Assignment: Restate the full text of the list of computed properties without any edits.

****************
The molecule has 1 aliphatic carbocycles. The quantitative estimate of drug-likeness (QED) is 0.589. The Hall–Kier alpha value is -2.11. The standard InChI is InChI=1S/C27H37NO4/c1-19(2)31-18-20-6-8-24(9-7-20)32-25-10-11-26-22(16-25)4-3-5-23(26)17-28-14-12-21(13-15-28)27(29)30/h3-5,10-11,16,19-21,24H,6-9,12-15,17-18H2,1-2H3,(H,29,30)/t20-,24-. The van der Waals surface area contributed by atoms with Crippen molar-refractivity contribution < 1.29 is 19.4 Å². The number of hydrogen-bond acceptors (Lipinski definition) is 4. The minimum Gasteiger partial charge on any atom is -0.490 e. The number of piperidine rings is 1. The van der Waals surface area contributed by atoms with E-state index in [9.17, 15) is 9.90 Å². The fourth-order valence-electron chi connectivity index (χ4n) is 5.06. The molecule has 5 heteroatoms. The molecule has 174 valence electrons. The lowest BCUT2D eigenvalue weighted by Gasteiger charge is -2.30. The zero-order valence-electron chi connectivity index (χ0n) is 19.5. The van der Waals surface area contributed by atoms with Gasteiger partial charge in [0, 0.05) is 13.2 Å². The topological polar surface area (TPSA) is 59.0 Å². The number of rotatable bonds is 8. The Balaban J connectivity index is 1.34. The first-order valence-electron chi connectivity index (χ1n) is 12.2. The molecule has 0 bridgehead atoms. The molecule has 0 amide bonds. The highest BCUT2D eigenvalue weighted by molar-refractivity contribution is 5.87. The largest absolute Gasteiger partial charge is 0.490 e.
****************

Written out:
The molecule has 1 aliphatic carbocycles. The quantitative estimate of drug-likeness (QED) is 0.589. The Hall–Kier alpha value is -2.11. The standard InChI is InChI=1S/C27H37NO4/c1-19(2)31-18-20-6-8-24(9-7-20)32-25-10-11-26-22(16-25)4-3-5-23(26)17-28-14-12-21(13-15-28)27(29)30/h3-5,10-11,16,19-21,24H,6-9,12-15,17-18H2,1-2H3,(H,29,30)/t20-,24-. The van der Waals surface area contributed by atoms with Crippen molar-refractivity contribution < 1.29 is 19.4 Å². The number of hydrogen-bond acceptors (Lipinski definition) is 4. The minimum Gasteiger partial charge on any atom is -0.490 e. The number of piperidine rings is 1. The van der Waals surface area contributed by atoms with E-state index in [9.17, 15) is 9.90 Å². The fourth-order valence-electron chi connectivity index (χ4n) is 5.06. The molecule has 5 heteroatoms. The molecule has 174 valence electrons. The lowest BCUT2D eigenvalue weighted by Gasteiger charge is -2.30. The zero-order valence-electron chi connectivity index (χ0n) is 19.5. The van der Waals surface area contributed by atoms with Gasteiger partial charge in [0, 0.05) is 13.2 Å². The topological polar surface area (TPSA) is 59.0 Å². The number of rotatable bonds is 8. The Balaban J connectivity index is 1.34. The first-order valence-electron chi connectivity index (χ1n) is 12.2. The molecule has 0 bridgehead atoms. The molecule has 0 amide bonds. The highest BCUT2D eigenvalue weighted by molar-refractivity contribution is 5.87. The largest absolute Gasteiger partial charge is 0.490 e.